New York oil surged today to its highest level in two-and-a-half years as Libyan dictator Muammar Gaddafi's forces regained ground against rebels and as US jobless claims fell, analysts said.
New York's main contract, light sweet crude for delivery in May, struck USD 107.65 a barrel -- the highest level since late September 2008.
It later stood at USD 106.94, up 22 cents compared with yesterday's close.
In midday London trade, Brent North Sea crude for May dipped 11 cents to USD 117.25 a barrel, but analysts said the upward trend remained.
The market won some support as Libyan rebels battled Muammar Gaddafi forces today at the oil town of Brega, while the West backed off from arming the rag-tag fighters and pushed for a political solution instead.
"I think again investors are back looking at the unrest in Libya, so that is the reason why oil has hit two-and-a-half year highs," said Ong Yi Ling, investment analyst for Phillip Futures in Singapore.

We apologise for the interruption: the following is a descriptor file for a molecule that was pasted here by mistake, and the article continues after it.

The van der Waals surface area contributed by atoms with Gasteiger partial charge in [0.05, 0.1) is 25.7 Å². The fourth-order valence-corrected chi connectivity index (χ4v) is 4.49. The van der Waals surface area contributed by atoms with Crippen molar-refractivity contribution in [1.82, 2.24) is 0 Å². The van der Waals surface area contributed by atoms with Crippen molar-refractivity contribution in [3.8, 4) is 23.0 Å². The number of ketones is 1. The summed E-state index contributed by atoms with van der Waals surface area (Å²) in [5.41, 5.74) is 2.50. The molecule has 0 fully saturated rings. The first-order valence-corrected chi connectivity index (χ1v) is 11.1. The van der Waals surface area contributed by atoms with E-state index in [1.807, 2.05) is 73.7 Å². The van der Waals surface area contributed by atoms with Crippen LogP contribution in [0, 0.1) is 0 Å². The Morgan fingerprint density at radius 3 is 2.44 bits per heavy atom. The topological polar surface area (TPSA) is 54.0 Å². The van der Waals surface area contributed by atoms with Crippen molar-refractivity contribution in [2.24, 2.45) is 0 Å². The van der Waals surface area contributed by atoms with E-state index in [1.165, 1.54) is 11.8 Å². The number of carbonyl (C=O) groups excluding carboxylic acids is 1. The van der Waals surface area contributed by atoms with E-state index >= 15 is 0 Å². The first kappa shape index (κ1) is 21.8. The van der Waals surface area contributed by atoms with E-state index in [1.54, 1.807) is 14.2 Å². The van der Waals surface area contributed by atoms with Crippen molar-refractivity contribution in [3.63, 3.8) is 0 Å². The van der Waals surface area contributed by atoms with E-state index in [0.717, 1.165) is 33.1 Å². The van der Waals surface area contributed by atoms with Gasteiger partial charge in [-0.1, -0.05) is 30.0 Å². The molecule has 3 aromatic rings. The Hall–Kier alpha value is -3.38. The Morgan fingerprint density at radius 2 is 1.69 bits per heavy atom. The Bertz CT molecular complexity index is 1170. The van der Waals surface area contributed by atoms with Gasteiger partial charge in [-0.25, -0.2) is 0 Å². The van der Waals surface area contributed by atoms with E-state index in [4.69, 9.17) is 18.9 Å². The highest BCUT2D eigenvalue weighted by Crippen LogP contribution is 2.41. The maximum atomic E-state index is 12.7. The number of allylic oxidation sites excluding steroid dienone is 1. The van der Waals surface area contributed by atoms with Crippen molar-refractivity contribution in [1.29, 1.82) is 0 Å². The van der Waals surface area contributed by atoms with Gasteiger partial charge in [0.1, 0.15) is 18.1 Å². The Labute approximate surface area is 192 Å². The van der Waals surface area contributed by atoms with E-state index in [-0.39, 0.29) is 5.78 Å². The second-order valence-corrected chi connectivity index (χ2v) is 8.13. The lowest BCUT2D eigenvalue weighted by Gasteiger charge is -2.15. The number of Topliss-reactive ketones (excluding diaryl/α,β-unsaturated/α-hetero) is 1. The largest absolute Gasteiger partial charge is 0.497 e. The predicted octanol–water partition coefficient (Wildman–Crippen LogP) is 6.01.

Renewed gains by Gaddafi's men indicated prolonged civil strife in the war-torn oil-exporting nation.
Correspondents citing opposition sources said fighting around Brega, about 800 kilometres east of Tripoli, resumed at daybreak.
The rebels had the previous day been beaten back by heavy shelling from Kadhafi's forces when they launched a counter-offensive at Brega, the new front line in their bid to topple Kadhafi that began on February 15.
Ong added that a third consecutive week of declines in US jobless claims also renewed investor confidence in the economy of the world's largest oil consumer.
The number of first-time claims for unemployment insurance payments dropped to a seasonally adjusted 388,000 in the week ending March 26, from an upwardly revised 394,000 the week before, the Labor Department said yesterday.
Later today, at 1230 GMT, traders will switch their attention to further data from the United States.
The Labor Department is expected to report a forceful rise in hiring, with the release of its unemployment survey for March.
Economists expect 203,000 private jobs were created last month, providing further evidence that the world's largest economy is on the mend. That would be the sixth-straight month of private payroll growth.
But the unemployment rate is expected to stay at 8.9 percent -- after a precipitous drop since November -- as more people rejoin the jobs market.
New York Crude Price Hits 2.5 Year High
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